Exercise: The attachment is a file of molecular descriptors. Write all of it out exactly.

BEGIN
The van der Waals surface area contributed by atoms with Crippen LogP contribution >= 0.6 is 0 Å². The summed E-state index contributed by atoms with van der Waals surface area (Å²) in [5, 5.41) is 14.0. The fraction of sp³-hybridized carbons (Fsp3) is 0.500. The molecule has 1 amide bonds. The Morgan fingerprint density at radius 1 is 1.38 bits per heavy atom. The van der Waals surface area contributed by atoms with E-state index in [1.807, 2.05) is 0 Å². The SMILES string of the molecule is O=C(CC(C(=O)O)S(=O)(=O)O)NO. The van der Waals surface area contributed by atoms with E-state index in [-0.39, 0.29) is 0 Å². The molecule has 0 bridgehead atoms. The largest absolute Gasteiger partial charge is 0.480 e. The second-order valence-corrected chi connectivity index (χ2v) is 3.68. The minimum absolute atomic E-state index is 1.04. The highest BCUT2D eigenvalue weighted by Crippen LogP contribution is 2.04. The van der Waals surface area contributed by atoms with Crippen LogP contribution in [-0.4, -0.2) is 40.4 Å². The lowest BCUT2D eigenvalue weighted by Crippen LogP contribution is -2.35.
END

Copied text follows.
The van der Waals surface area contributed by atoms with Crippen LogP contribution >= 0.6 is 0 Å². The summed E-state index contributed by atoms with van der Waals surface area (Å²) in [5, 5.41) is 14.0. The fraction of sp³-hybridized carbons (Fsp3) is 0.500. The molecule has 1 amide bonds. The Morgan fingerprint density at radius 1 is 1.38 bits per heavy atom. The van der Waals surface area contributed by atoms with E-state index in [1.807, 2.05) is 0 Å². The SMILES string of the molecule is O=C(CC(C(=O)O)S(=O)(=O)O)NO. The van der Waals surface area contributed by atoms with E-state index in [-0.39, 0.29) is 0 Å². The molecule has 0 bridgehead atoms. The largest absolute Gasteiger partial charge is 0.480 e. The second-order valence-corrected chi connectivity index (χ2v) is 3.68. The minimum absolute atomic E-state index is 1.04. The highest BCUT2D eigenvalue weighted by Crippen LogP contribution is 2.04. The van der Waals surface area contributed by atoms with Crippen LogP contribution in [-0.4, -0.2) is 40.4 Å². The lowest BCUT2D eigenvalue weighted by Crippen LogP contribution is -2.35.